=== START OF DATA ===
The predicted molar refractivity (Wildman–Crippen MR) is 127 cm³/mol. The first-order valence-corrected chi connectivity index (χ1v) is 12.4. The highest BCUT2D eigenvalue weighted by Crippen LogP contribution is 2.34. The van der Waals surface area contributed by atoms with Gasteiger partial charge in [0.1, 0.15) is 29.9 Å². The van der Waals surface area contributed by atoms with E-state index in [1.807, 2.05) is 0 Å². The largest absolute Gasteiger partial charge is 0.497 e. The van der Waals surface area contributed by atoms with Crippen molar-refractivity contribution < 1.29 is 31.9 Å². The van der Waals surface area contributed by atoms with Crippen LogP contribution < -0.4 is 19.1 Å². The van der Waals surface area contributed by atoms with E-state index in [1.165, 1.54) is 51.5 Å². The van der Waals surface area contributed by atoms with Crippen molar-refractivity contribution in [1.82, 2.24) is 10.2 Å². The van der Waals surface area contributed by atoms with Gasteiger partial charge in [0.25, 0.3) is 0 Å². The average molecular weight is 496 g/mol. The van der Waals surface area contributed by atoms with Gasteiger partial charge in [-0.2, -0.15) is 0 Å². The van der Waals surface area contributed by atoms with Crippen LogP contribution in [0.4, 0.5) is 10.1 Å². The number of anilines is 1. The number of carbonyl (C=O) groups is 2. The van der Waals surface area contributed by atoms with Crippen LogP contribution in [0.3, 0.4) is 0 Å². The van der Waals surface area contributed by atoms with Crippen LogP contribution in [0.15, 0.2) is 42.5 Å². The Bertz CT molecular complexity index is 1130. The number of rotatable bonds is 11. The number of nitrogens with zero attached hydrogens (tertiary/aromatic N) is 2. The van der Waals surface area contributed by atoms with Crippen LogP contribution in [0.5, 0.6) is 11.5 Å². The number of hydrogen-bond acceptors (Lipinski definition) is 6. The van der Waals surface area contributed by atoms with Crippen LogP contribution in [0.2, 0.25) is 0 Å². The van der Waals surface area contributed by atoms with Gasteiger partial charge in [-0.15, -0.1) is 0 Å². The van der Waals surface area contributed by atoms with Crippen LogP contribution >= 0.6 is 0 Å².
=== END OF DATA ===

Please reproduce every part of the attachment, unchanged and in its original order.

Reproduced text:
The predicted molar refractivity (Wildman–Crippen MR) is 127 cm³/mol. The first-order valence-corrected chi connectivity index (χ1v) is 12.4. The highest BCUT2D eigenvalue weighted by Crippen LogP contribution is 2.34. The van der Waals surface area contributed by atoms with Gasteiger partial charge in [0.1, 0.15) is 29.9 Å². The van der Waals surface area contributed by atoms with E-state index in [1.807, 2.05) is 0 Å². The largest absolute Gasteiger partial charge is 0.497 e. The van der Waals surface area contributed by atoms with Crippen molar-refractivity contribution < 1.29 is 31.9 Å². The van der Waals surface area contributed by atoms with Crippen LogP contribution < -0.4 is 19.1 Å². The van der Waals surface area contributed by atoms with E-state index in [1.165, 1.54) is 51.5 Å². The van der Waals surface area contributed by atoms with Crippen molar-refractivity contribution in [1.82, 2.24) is 10.2 Å². The van der Waals surface area contributed by atoms with Gasteiger partial charge in [0.25, 0.3) is 0 Å². The average molecular weight is 496 g/mol. The van der Waals surface area contributed by atoms with Gasteiger partial charge in [-0.2, -0.15) is 0 Å². The van der Waals surface area contributed by atoms with Crippen LogP contribution in [0.4, 0.5) is 10.1 Å². The number of anilines is 1. The number of carbonyl (C=O) groups is 2. The van der Waals surface area contributed by atoms with Crippen LogP contribution in [0.3, 0.4) is 0 Å². The van der Waals surface area contributed by atoms with Crippen LogP contribution in [0.15, 0.2) is 42.5 Å². The Bertz CT molecular complexity index is 1130. The number of rotatable bonds is 11. The number of nitrogens with zero attached hydrogens (tertiary/aromatic N) is 2. The van der Waals surface area contributed by atoms with Crippen LogP contribution in [0.5, 0.6) is 11.5 Å². The number of hydrogen-bond acceptors (Lipinski definition) is 6. The van der Waals surface area contributed by atoms with Crippen LogP contribution in [0.2, 0.25) is 0 Å². The van der Waals surface area contributed by atoms with Gasteiger partial charge in [-0.15, -0.1) is 0 Å². The van der Waals surface area contributed by atoms with Crippen LogP contribution >= 0.6 is 0 Å².